Weight Loss Interventions as Treatment of Obesity Hypoventilation Syndrome. A Systematic Review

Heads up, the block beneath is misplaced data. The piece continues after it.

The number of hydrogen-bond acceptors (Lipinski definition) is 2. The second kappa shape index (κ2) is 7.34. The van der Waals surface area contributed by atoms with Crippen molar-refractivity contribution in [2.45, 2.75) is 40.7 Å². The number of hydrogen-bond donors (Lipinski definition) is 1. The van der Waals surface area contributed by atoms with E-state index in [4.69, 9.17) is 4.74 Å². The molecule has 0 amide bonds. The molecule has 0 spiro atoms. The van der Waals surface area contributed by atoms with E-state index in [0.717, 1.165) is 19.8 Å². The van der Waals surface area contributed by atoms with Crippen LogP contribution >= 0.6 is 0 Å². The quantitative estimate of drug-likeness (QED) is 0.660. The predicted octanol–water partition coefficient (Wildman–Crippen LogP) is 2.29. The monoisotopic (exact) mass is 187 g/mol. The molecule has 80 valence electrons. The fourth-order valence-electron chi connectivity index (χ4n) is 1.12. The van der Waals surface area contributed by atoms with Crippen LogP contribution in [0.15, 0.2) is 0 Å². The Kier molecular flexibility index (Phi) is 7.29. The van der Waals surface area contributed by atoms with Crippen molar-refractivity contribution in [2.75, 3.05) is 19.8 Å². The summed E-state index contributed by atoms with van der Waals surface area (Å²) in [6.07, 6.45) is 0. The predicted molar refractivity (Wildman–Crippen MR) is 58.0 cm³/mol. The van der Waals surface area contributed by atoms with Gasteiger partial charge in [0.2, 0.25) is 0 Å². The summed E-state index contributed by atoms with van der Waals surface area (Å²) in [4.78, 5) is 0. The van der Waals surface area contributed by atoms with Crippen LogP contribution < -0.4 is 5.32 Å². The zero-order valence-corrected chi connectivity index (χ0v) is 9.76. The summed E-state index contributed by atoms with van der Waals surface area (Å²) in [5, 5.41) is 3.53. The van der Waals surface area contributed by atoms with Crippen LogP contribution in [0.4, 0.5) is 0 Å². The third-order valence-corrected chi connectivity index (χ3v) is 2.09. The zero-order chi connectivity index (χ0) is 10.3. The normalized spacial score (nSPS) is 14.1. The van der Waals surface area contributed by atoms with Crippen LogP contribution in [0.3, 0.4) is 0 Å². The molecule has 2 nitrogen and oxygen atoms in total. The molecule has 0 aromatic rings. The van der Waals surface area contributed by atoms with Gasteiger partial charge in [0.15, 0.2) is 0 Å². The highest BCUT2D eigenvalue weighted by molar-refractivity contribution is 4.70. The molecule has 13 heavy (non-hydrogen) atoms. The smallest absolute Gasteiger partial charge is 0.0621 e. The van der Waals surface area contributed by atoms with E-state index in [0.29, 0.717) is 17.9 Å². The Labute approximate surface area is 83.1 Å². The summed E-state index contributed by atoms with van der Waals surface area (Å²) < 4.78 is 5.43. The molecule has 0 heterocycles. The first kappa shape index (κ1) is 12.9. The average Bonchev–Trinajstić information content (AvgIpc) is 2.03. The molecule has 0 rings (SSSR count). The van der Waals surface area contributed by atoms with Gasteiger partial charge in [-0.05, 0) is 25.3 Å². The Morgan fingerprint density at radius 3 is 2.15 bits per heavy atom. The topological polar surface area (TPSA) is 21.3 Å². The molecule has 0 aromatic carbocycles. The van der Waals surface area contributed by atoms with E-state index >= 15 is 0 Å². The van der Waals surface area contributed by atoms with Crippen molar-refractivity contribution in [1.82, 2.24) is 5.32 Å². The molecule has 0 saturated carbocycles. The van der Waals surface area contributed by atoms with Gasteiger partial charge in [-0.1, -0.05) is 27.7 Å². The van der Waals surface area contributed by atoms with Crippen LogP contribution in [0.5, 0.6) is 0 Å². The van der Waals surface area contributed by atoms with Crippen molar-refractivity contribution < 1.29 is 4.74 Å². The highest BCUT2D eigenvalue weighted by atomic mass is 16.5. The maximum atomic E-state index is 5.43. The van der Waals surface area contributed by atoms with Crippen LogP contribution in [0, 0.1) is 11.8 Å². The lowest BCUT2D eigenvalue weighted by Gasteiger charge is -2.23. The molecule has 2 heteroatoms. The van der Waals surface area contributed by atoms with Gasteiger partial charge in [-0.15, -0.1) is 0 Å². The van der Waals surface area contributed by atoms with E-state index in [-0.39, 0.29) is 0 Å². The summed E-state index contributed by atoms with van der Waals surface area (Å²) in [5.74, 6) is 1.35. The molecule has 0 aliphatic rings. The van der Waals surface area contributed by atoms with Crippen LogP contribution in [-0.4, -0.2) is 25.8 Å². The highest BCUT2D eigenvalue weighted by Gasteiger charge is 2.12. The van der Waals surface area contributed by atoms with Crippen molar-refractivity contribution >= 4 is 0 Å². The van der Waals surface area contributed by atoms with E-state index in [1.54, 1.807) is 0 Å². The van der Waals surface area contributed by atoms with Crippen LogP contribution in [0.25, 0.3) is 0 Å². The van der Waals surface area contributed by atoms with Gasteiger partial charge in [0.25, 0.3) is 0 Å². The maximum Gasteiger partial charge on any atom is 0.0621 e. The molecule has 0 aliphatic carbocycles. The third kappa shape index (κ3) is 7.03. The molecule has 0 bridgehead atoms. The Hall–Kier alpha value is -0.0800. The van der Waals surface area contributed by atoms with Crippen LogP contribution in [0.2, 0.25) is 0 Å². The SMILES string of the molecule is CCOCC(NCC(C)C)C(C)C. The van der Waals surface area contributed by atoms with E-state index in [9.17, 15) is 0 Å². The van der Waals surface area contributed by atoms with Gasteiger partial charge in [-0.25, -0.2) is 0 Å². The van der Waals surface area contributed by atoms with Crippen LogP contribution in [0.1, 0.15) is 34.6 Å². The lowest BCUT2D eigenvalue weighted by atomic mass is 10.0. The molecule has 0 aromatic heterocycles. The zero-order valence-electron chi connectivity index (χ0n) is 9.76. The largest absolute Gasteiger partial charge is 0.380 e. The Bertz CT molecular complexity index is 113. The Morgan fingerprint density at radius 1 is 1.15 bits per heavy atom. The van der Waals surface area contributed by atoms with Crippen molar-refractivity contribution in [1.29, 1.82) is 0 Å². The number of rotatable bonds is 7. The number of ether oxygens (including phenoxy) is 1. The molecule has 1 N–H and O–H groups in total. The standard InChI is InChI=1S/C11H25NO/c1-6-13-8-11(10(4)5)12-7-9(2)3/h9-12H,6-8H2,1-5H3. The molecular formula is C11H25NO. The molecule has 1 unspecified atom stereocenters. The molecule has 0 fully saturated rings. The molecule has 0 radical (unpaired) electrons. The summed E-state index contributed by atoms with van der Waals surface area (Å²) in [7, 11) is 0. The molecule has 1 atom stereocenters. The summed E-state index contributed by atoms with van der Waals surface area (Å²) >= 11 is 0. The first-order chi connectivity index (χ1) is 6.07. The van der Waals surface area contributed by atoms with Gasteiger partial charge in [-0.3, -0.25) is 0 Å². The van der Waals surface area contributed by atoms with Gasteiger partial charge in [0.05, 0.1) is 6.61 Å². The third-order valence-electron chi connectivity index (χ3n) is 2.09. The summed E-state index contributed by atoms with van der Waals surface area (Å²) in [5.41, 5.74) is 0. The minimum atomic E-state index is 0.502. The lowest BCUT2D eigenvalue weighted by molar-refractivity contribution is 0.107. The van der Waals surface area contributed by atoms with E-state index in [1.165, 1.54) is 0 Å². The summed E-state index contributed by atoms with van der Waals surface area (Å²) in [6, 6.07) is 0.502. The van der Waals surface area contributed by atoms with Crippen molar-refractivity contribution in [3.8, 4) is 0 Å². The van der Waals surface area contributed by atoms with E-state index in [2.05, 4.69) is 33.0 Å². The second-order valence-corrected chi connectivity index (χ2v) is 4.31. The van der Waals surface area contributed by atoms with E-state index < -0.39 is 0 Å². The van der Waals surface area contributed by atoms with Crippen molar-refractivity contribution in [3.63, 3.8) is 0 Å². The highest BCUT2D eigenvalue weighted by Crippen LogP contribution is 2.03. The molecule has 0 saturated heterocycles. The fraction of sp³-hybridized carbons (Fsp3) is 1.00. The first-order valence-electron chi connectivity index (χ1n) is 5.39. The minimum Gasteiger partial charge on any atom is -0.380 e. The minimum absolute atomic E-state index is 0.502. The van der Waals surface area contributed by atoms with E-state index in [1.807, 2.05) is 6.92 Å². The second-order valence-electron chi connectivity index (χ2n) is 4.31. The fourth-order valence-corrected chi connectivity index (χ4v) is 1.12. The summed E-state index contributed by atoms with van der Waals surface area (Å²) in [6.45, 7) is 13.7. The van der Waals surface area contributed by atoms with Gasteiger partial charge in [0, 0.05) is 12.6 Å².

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Rationale: Obesity hypoventilation syndrome (OHS) is an undesirable consequence of obesity. Weight loss is an important component of management based on clinical rationale, but the evidence supporting weight loss has not been summarized and the optimal approach has not been determined.Objectives: This systematic review informed an international, multidisciplinary panel of experts who had converged to develop a clinical practice guideline on OHS for the American Thoracic Society. The panel asked, "Should a weight loss intervention be performed in patients with OHS?"Methods: Medline, the Cochrane Library, and Embase were searched from January 1946 to March 2019 for studies that assessed weight loss interventions in obese adults with confirmed OHS, suspected OHS, or hypercapnia. The quality of the evidence was appraised using the Grading of Recommendations, Assessment, Development, and Evaluation (GRADE) approach.Results: The search identified 2,994 articles. Six studies were selected, including two randomized trials and four nonrandomized studies without a comparator. Sample size ranged from 16 to 63 subjects. The studies found that a comprehensive weight loss program (including motivational counseling, dieting, and exercise) can reduce weight by 6% to 7% but confers no clinically significant effects compared with standard care. Bariatric surgery, on the other hand, is associated with more robust weight loss (15-64.6%, depending on the type of intervention), reduction of obstructive sleep apnea severity (18-44% reduction of the apnea-hypopnea index), and improvement in gas exchange (17-20% reduction in partial pressure of carbon dioxide in the arterial blood), ultimately leading to the resolution of OHS. Moreover, daytime sleepiness and pulmonary artery pressure also improve with significant weight loss. Bariatric surgery is associated with adverse effects in roughly one-fifth of patients, but serious adverse effects are very rare. The level of certainty in the estimated effects was very low for most outcomes.Conclusions: The guideline panel for which the systematic review was performed made a conditional (i.e., weak) recommendation suggesting a weight loss intervention for patients with OHS, targeting a sustained weight loss of 25% to 30% of actual body weight. This recommendation was based on very low-quality evidence. Although the weight loss target is based on the observation that greater weight loss is associated with better outcomes, there is a need for better-quality studies to ascertain the degree of weight loss necessary to achieve improvement in clinically relevant outcomes in patients with OHS.
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